ancestral language Schwartz, 2 Maccabees (2008) 417, 418
apollophanes Schwartz, 2 Maccabees (2008) 72
atonement for Schwartz, 2 Maccabees (2008) 417
author, of 2 maccabees, lack of interest in details of temple cult Schwartz, 2 Maccabees (2008) 48
author, of 2 maccabees, objective of Schwartz, 2 Maccabees (2008) 72
callisthenes Schwartz, 2 Maccabees (2008) 72
charity Schwartz, 2 Maccabees (2008) 417
death and burial Schwartz, 2 Maccabees (2008) 417, 418
diaspora Beyerle and Goff, Notions of Time in Deuterocanonical and Cognate Literature (2022) 231
diasporan historiography Schwartz, 2 Maccabees (2008) 48, 341
distances Schwartz, 2 Maccabees (2008) 418
egypt Beyerle and Goff, Notions of Time in Deuterocanonical and Cognate Literature (2022) 231
eschatology Beyerle and Goff, Notions of Time in Deuterocanonical and Cognate Literature (2022) 231
esdris Schwartz, 2 Maccabees (2008) 72
gentiles Schwartz, 2 Maccabees (2008) 48
god, as ally Jonquière, Prayer in Josephus Ancient Judaism and Early Christianity (2007) 93
god, as legislator Schwartz, 2 Maccabees (2008) 341
god, help of Schwartz, 2 Maccabees (2008) 417
god, of heaven Schwartz, 2 Maccabees (2008) 48
god Schwartz, 2 Maccabees (2008) 48
hellenism/hellenistic period Beyerle and Goff, Notions of Time in Deuterocanonical and Cognate Literature (2022) 220
hellenistic kings/rulers, antiochus iv epiphanes Beyerle and Goff, Notions of Time in Deuterocanonical and Cognate Literature (2022) 220, 231
hellenistic kings/rulers, nicanor Beyerle and Goff, Notions of Time in Deuterocanonical and Cognate Literature (2022) 231
hymn, invocations Jonquière, Prayer in Josephus Ancient Judaism and Early Christianity (2007) 93
index of subjects\nabraham" Beyerle and Goff, Notions of Time in Deuterocanonical and Cognate Literature (2022) 231
isaac Beyerle and Goff, Notions of Time in Deuterocanonical and Cognate Literature (2022) 231
jacob Beyerle and Goff, Notions of Time in Deuterocanonical and Cognate Literature (2022) 231
jason (high priest) Beyerle and Goff, Notions of Time in Deuterocanonical and Cognate Literature (2022) 220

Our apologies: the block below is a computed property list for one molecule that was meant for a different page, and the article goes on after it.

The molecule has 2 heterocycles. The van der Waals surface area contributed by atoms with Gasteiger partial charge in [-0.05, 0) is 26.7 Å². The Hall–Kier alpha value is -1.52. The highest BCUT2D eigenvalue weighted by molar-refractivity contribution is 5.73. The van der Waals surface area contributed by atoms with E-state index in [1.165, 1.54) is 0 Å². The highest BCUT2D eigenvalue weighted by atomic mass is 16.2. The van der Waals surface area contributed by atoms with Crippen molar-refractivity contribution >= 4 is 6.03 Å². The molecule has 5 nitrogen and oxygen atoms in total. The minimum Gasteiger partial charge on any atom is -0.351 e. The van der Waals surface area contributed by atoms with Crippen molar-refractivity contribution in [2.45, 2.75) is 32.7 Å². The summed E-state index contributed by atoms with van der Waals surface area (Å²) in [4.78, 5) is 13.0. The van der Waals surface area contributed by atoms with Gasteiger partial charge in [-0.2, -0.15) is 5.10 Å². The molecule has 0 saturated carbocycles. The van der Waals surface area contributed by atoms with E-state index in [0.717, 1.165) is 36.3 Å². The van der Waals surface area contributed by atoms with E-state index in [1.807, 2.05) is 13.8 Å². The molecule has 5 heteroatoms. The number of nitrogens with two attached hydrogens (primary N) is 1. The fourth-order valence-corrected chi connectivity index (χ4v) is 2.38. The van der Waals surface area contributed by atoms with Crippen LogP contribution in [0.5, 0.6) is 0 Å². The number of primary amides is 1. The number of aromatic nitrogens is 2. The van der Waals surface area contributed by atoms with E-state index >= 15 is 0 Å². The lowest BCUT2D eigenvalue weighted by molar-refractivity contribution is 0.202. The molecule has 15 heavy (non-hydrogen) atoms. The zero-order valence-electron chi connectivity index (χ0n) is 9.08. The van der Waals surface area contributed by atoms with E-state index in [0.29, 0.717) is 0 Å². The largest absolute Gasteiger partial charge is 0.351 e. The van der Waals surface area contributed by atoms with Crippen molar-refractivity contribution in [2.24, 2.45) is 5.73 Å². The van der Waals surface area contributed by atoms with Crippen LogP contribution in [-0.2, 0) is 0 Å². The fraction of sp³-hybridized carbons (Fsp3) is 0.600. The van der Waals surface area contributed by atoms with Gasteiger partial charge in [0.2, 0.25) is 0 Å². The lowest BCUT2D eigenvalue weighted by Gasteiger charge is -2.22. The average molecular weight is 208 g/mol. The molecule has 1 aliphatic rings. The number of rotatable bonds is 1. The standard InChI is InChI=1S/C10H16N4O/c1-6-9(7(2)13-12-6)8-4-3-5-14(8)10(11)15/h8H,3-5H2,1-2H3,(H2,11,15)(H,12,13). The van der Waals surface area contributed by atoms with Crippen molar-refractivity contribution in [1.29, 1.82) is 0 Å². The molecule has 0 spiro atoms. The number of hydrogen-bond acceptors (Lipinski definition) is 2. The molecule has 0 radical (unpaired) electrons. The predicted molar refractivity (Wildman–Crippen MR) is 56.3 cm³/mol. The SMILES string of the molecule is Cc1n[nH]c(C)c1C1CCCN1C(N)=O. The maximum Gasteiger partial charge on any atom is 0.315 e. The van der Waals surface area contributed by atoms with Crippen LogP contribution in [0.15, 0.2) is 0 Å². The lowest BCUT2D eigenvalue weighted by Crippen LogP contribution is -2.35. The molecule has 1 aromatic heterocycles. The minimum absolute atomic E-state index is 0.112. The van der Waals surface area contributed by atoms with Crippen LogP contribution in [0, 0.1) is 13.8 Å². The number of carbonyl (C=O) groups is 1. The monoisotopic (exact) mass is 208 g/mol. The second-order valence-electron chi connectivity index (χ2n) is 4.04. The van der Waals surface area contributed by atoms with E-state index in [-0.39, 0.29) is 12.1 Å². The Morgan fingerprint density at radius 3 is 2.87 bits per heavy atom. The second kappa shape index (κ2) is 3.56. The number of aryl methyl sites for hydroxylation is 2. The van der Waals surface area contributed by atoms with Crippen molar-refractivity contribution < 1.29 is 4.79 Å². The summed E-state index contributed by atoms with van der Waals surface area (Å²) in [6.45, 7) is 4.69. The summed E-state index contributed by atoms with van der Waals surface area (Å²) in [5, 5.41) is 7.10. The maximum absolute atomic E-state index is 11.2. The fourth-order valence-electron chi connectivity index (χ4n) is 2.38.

jason of cyrene Schwartz, 2 Maccabees (2008) 72
jeremiah Beyerle and Goff, Notions of Time in Deuterocanonical and Cognate Literature (2022) 231
jews (and judaism) Schwartz, 2 Maccabees (2008) 48
judaism, law Beyerle and Goff, Notions of Time in Deuterocanonical and Cognate Literature (2022) 220
judas maccabeus Beyerle and Goff, Notions of Time in Deuterocanonical and Cognate Literature (2022) 231
judas the maccabee Jonquière, Prayer in Josephus Ancient Judaism and Early Christianity (2007) 93
kaspin Schwartz, 2 Maccabees (2008) 418
martyrdom Schwartz, 2 Maccabees (2008) 48
martyrs Beyerle and Goff, Notions of Time in Deuterocanonical and Cognate Literature (2022) 220
menelaus Beyerle and Goff, Notions of Time in Deuterocanonical and Cognate Literature (2022) 220, 231
moses Jonquière, Prayer in Josephus Ancient Judaism and Early Christianity (2007) 93
mother and seven sons, razis suicide Avemarie, van Henten, and Furstenberg, Jewish Martyrdom in Antiquity (2023) 360
mother and seven sons, resurrection Avemarie, van Henten, and Furstenberg, Jewish Martyrdom in Antiquity (2023) 360
motifs (thematic), by gentiles Schwartz, 2 Maccabees (2008) 48
motifs (thematic), jewish fatalities require explanation Schwartz, 2 Maccabees (2008) 418, 436
motifs (thematic), martyrdom catalyzes reconciliation (and redemption) Schwartz, 2 Maccabees (2008) 48
motifs (thematic), problems are caused by misunderstanding Schwartz, 2 Maccabees (2008) 48
motifs (thematic), sinning causes suffering Schwartz, 2 Maccabees (2008) 48
motifs (thematic), struggle is between good and evil, see also universalism Schwartz, 2 Maccabees (2008) 436
nobility Schwartz, 2 Maccabees (2008) 417
passover Schwartz, 2 Maccabees (2008) 436
pentecost Schwartz, 2 Maccabees (2008) 436
piety Schwartz, 2 Maccabees (2008) 417
posthumous vindication, resurrection Avemarie, van Henten, and Furstenberg, Jewish Martyrdom in Antiquity (2023) 360
prayer, prayer for dead Schwartz, 2 Maccabees (2008) 417
prayer Schwartz, 2 Maccabees (2008) 48
ptolemy son of dorymenes Schwartz, 2 Maccabees (2008) 72
rationalism Bickerman and Tropper, Studies in Jewish and Christian History (2007) 454
razis suicide, post-humous vindication Avemarie, van Henten, and Furstenberg, Jewish Martyrdom in Antiquity (2023) 360
resurrection Schwartz, 2 Maccabees (2008) 417, 418
sacrifices, sin-offerings Schwartz, 2 Maccabees (2008) 417
sacrifices Schwartz, 2 Maccabees (2008) 48
shechemites Bickerman and Tropper, Studies in Jewish and Christian History (2007) 454
sources of 2 maccabees Schwartz, 2 Maccabees (2008) 417
style, linguistic and literary, abbreviation, see also epitomizing Schwartz, 2 Maccabees (2008) 72
style, linguistic and literary Schwartz, 2 Maccabees (2008) 72
temple, desecration of Beyerle and Goff, Notions of Time in Deuterocanonical and Cognate Literature (2022) 220
temple Beyerle and Goff, Notions of Time in Deuterocanonical and Cognate Literature (2022) 220, 231; Bickerman and Tropper, Studies in Jewish and Christian History (2007) 454
temple (second), cult of Schwartz, 2 Maccabees (2008) 48
temporal language Beyerle and Goff, Notions of Time in Deuterocanonical and Cognate Literature (2022) 220
time, construction of Beyerle and Goff, Notions of Time in Deuterocanonical and Cognate Literature (2022) 231
timothy Schwartz, 2 Maccabees (2008) 417
torah, obedience to Beyerle and Goff, Notions of Time in Deuterocanonical and Cognate Literature (2022) 220, 231
transjordan Schwartz, 2 Maccabees (2008) 418